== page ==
In its inaugural year, Powell River’s Sports Hall of Fame will induct one team and eight athletes who have had a lasting legacy. In the weeks leading up to the gala, taking place June 15 at Hap Parker Arena, the Peak has been profiling the inductees, giving more insight into their accomplishments and contributions to the fabric of the community.
Tlesla Leslie Adams was born in 1936 in Tla’amin Nation. His mother died of tuberculosis when he was a year old, and he was raised by his grandmother, Sara Adams. It was her guidance and teachings, he said, that led him to a life of such high achievement as a sportsman, community leader and family man.
“I have to thank my granny,” he said. “She taught me that when you do something you don’t just do it; you want to be your best.”
As a young man this involved learning traditional disciplines passed down through generations.
“My grandmother’s father was a great warrior and hunter, so she learned from that,” said Leslie. “When I was a little boy she used to rub squirrel feet on my feet asking our creator to pass the swiftness of the squirrels to me. She used to rub bear feet on my feet so when I walked I’ll be as strong as the bear. So I started to believe it. She even taught me to run on rocks when the tide was low. It was really hard at first.”
His grandmother helped him build physical and mental strength, said Leslie’s son Evan.
“He grew up in the bush in our way as First Nations people so he was strong and fit and pretty fierce,” said Evan.
Athleticism and sporting skill was a byproduct of this learning, though not the main purpose, he added.
“From a First Nations perspective, we have our teaching about how a young man should be strong and be able to perform a number of duties and he did that,” said Evan. “It meant that he was good at recreational sport and he loved that and did it with all his heart, but more importantly he was very much a product of our people at that time.”
Beginning in the 1940s, soccer became a passion in the Sliammon community, according to Leslie’s daughter, Grace.
“The community produced a lot of incredible athletes,” she said. “The men would put in a full day of work logging and come home and get off the crummies and play soccer until dark. The fitness was high level.”
Leslie used to watch the Sliammon Braves and his early soccer role models included Charlie Wilson, Alec Louie, Joe Paul and Pete Galligos. He began practising with the senior men’s team when he was 10.
“I broke my right ankle, but I didn’t stop; I had a walking cast so I just started kicking with my left foot,” said Leslie. “By the time my right was healed my left was just as good if not better.”
At 15, he was taken away from his grandmother and community.
“I was sent to a residential school,” said Leslie. “I was supposed to attend Brooks [Secondary School] but the priest down here found out and threatened my grandmother. So she had to sign a paper to send me to school in Sechelt. When we got there we had to repeat grade eight because they had no grade nine teacher.”
At this point, sports became a kind of outlet, said Grace.
“It opened a lot of doors for him and was a very healthy, positive lifestyle,” she added.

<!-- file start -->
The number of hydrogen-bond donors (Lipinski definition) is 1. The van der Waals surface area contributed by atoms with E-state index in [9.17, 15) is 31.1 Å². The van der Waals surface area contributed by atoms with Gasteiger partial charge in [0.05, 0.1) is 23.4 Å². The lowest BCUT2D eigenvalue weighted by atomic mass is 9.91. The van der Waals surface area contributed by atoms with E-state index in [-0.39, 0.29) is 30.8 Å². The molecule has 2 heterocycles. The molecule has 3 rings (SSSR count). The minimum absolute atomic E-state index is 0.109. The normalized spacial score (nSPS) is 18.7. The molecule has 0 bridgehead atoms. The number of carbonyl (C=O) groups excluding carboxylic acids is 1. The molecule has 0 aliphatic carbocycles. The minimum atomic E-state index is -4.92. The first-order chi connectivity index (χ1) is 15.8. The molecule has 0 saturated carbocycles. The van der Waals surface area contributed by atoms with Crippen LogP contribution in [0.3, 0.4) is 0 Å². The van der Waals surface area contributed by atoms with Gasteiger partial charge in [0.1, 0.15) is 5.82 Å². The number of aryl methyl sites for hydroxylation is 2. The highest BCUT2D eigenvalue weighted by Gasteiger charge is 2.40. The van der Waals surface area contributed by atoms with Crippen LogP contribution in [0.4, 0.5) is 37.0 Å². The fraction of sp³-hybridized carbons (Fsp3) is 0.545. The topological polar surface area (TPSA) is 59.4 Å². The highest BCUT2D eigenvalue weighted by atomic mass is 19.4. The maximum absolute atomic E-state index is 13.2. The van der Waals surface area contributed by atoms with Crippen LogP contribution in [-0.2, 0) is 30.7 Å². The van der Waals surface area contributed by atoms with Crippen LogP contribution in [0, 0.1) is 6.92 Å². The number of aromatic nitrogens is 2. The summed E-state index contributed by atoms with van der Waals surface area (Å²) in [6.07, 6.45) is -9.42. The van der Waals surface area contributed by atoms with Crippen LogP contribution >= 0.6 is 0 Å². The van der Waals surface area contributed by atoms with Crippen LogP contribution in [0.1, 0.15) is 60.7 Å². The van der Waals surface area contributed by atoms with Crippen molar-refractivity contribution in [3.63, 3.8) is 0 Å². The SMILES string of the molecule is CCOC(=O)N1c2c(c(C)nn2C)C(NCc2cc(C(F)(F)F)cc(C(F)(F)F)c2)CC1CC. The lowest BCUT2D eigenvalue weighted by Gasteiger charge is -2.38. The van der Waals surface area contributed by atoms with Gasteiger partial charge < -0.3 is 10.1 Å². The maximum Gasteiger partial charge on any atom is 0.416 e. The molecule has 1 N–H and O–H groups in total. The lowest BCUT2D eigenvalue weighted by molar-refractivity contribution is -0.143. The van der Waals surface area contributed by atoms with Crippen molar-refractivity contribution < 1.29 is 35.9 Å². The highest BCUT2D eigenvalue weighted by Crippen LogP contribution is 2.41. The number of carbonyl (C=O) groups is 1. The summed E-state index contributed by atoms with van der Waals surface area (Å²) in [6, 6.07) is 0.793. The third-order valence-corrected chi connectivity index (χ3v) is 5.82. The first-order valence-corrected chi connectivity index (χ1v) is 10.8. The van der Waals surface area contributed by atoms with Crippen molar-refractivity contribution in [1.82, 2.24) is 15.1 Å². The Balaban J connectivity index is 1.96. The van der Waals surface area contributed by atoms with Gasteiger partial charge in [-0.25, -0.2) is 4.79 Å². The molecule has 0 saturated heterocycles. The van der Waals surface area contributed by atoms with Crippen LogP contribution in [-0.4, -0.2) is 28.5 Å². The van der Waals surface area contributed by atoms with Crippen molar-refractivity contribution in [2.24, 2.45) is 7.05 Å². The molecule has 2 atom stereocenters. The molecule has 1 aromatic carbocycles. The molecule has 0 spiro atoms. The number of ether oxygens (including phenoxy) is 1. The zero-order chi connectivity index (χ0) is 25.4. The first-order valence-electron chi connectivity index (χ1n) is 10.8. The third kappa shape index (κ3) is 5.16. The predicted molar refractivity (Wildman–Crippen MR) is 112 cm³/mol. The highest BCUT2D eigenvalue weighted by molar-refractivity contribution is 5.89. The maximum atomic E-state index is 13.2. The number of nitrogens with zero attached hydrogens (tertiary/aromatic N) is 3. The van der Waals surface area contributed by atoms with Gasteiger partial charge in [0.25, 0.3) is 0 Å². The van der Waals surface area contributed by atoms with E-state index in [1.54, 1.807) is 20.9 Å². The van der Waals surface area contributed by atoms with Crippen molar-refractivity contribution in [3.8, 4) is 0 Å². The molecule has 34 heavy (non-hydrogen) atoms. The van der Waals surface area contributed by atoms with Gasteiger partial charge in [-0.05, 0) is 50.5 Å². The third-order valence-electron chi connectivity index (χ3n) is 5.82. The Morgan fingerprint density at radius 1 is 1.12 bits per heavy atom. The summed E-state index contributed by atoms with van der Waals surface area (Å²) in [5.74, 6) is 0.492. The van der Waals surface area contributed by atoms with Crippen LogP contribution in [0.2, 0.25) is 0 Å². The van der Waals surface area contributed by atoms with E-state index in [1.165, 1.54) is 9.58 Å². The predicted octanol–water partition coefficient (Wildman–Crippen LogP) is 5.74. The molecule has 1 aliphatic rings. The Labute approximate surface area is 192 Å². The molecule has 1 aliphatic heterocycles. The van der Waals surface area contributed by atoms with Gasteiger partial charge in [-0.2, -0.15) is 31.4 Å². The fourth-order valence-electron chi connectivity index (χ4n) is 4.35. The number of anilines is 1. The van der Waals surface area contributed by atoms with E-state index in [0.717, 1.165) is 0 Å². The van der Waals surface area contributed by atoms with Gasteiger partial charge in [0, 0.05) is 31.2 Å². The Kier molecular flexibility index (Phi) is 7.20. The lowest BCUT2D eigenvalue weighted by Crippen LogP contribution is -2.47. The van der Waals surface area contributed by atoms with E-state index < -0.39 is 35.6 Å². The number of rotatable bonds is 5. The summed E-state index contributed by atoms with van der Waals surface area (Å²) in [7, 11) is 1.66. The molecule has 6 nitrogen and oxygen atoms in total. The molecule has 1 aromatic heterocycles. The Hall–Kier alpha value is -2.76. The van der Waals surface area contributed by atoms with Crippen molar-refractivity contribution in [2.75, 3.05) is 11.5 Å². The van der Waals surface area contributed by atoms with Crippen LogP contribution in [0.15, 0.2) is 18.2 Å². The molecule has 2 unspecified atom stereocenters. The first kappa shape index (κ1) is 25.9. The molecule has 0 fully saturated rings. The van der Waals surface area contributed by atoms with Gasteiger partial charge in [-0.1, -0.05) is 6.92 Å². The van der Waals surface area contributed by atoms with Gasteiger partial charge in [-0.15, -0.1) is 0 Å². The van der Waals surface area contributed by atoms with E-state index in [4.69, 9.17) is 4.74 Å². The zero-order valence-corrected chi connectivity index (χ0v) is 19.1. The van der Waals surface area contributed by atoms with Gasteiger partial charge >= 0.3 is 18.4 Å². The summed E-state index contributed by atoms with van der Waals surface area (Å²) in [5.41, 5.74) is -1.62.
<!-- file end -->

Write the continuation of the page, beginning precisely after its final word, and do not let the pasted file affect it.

In addition to soccer, Leslie excelled in boxing, track and field, gymnastics and baseball. He made it to the Bronze Gloves competition in boxing, and in 1955, Leslie was named soccer’s Golden Boy at the Tournament of Champions.
“He did both at a time when there wasn’t a lot of opportunity for First Nations people or athletes,” said Evan.
The Powell River News of that year described the scene: “Leslie Adams, playing for Powell River’s division 1 team boys under 18 was selected as the outstanding player of the entire tournament of over 200 players. He was awarded the [Vancouver] Sun’s Rose Bowl trophy and on his return to Powell River was carried shoulder high by his teammates as hundreds of spectators cheered him through the streets.”
Leslie played for Powell River’s U21 for the next two years and both years made the finals. He was named to the BC All Stars for 1955 and 1956.
“I had offers to go professional,” said Leslie. “All I had to do was show up and I’d have a job, but I didn’t want to move away.”
Not long after, Leslie married his wife Jane and the couple started a family, which today includes five children, 15 grandchildren and 11 great-grandchildren.
At the age of 27 he was elected chief for eight years and served his community as a council member for more than 30 years. He worked for MacMillan Bloedel for 37 years and earned his tugboat captain’s ticket. He played soccer into his mid-50s and coached teams and players of all levels.
Leslie and Jane instilled in their children the importance of an education, he said, and all five of them went on to attend university.
“They really absolutely loved their kids and did anything they could to help us set goals,” said Grace. “He’s been consistent with that message to the grandchildren and great-grandchildren.”
Today Leslie continues to be an active volunteer in his community and with Knights of Columbus.
Looking back on a lifetime of achievement, he recalls his best times were spent close to home.
“I’ve heard so many people say ‘if I had to relive my life again I’d do it differently’; I would never ever say that,” said Leslie. “I think the best time was when I married my wife and started a family. We’ve been married 60 years now. Anything I did, it came from my heart, to do the best I could for my kids, my job and helping people.”